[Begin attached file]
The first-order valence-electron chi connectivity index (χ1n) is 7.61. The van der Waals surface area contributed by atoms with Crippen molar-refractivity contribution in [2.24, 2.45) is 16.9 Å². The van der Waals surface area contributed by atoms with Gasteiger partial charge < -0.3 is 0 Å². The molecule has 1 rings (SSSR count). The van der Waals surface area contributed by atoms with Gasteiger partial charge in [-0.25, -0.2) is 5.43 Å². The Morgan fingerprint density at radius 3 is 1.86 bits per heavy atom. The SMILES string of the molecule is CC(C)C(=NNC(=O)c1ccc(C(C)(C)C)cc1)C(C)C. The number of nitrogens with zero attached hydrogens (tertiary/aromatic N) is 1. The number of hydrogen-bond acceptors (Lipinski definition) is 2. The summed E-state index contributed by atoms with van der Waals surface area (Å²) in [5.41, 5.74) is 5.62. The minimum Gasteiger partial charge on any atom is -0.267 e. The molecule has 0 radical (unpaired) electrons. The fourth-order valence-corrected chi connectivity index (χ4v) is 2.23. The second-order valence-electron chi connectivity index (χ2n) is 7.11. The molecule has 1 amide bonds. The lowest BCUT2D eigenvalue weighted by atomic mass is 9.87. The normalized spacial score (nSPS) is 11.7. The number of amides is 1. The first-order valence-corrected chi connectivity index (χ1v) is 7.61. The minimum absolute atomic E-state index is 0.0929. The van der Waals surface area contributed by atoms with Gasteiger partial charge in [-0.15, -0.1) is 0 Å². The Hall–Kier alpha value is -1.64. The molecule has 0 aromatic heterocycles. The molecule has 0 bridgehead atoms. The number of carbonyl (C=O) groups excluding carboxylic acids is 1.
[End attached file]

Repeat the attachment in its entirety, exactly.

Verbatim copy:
The first-order valence-electron chi connectivity index (χ1n) is 7.61. The van der Waals surface area contributed by atoms with Crippen molar-refractivity contribution in [2.24, 2.45) is 16.9 Å². The van der Waals surface area contributed by atoms with Gasteiger partial charge < -0.3 is 0 Å². The molecule has 1 rings (SSSR count). The van der Waals surface area contributed by atoms with Gasteiger partial charge in [-0.25, -0.2) is 5.43 Å². The Morgan fingerprint density at radius 3 is 1.86 bits per heavy atom. The SMILES string of the molecule is CC(C)C(=NNC(=O)c1ccc(C(C)(C)C)cc1)C(C)C. The number of nitrogens with zero attached hydrogens (tertiary/aromatic N) is 1. The number of hydrogen-bond acceptors (Lipinski definition) is 2. The summed E-state index contributed by atoms with van der Waals surface area (Å²) in [5.41, 5.74) is 5.62. The minimum Gasteiger partial charge on any atom is -0.267 e. The molecule has 0 radical (unpaired) electrons. The fourth-order valence-corrected chi connectivity index (χ4v) is 2.23. The second-order valence-electron chi connectivity index (χ2n) is 7.11. The molecule has 1 amide bonds. The lowest BCUT2D eigenvalue weighted by atomic mass is 9.87. The normalized spacial score (nSPS) is 11.7. The number of amides is 1. The first-order valence-corrected chi connectivity index (χ1v) is 7.61. The minimum absolute atomic E-state index is 0.0929. The van der Waals surface area contributed by atoms with Gasteiger partial charge in [-0.15, -0.1) is 0 Å². The Hall–Kier alpha value is -1.64. The molecule has 0 aromatic heterocycles. The molecule has 0 bridgehead atoms. The number of carbonyl (C=O) groups excluding carboxylic acids is 1.